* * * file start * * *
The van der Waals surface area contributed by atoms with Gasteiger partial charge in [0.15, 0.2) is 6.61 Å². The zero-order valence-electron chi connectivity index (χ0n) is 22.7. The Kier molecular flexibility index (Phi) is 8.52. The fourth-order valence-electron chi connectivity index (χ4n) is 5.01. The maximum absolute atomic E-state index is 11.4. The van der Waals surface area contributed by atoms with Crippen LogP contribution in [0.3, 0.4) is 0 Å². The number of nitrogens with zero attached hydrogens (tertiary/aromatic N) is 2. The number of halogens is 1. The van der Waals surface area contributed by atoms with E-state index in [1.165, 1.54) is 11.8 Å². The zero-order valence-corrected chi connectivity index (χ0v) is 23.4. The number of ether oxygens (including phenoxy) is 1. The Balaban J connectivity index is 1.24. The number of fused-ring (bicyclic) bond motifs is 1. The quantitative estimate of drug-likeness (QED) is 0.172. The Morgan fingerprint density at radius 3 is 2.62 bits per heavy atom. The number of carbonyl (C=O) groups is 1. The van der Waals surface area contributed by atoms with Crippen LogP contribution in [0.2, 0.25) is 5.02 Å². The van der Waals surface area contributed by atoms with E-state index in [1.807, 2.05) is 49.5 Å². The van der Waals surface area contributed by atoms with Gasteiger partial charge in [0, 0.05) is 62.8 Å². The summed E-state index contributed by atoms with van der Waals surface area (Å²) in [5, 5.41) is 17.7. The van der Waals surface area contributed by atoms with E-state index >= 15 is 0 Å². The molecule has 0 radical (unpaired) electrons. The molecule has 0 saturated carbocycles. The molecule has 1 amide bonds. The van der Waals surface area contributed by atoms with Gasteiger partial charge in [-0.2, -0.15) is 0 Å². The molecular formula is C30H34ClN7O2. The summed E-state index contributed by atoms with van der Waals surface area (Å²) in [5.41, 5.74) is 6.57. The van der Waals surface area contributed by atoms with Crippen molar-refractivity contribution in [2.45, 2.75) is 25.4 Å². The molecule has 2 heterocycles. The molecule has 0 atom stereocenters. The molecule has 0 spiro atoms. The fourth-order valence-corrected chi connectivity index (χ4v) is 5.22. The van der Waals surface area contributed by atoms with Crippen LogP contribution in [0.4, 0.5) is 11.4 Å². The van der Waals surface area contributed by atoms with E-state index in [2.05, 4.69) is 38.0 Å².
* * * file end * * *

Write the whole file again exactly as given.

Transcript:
The van der Waals surface area contributed by atoms with Gasteiger partial charge in [0.15, 0.2) is 6.61 Å². The zero-order valence-electron chi connectivity index (χ0n) is 22.7. The Kier molecular flexibility index (Phi) is 8.52. The fourth-order valence-electron chi connectivity index (χ4n) is 5.01. The maximum absolute atomic E-state index is 11.4. The van der Waals surface area contributed by atoms with Crippen LogP contribution in [0.3, 0.4) is 0 Å². The number of nitrogens with zero attached hydrogens (tertiary/aromatic N) is 2. The number of halogens is 1. The van der Waals surface area contributed by atoms with E-state index in [1.165, 1.54) is 11.8 Å². The zero-order valence-corrected chi connectivity index (χ0v) is 23.4. The number of ether oxygens (including phenoxy) is 1. The Balaban J connectivity index is 1.24. The number of fused-ring (bicyclic) bond motifs is 1. The quantitative estimate of drug-likeness (QED) is 0.172. The Morgan fingerprint density at radius 3 is 2.62 bits per heavy atom. The number of carbonyl (C=O) groups is 1. The van der Waals surface area contributed by atoms with Crippen LogP contribution in [0.2, 0.25) is 5.02 Å². The van der Waals surface area contributed by atoms with E-state index in [1.807, 2.05) is 49.5 Å². The van der Waals surface area contributed by atoms with Gasteiger partial charge in [0, 0.05) is 62.8 Å². The summed E-state index contributed by atoms with van der Waals surface area (Å²) in [5, 5.41) is 17.7. The van der Waals surface area contributed by atoms with E-state index >= 15 is 0 Å². The molecule has 0 radical (unpaired) electrons. The molecule has 0 saturated carbocycles. The molecule has 1 amide bonds. The van der Waals surface area contributed by atoms with Gasteiger partial charge in [-0.2, -0.15) is 0 Å². The molecular formula is C30H34ClN7O2. The summed E-state index contributed by atoms with van der Waals surface area (Å²) in [5.41, 5.74) is 6.57. The van der Waals surface area contributed by atoms with Crippen molar-refractivity contribution in [2.45, 2.75) is 25.4 Å². The molecule has 2 heterocycles. The molecule has 0 atom stereocenters. The molecule has 0 spiro atoms. The fourth-order valence-corrected chi connectivity index (χ4v) is 5.22. The van der Waals surface area contributed by atoms with Crippen LogP contribution in [0.4, 0.5) is 11.4 Å². The van der Waals surface area contributed by atoms with E-state index in [2.05, 4.69) is 38.0 Å².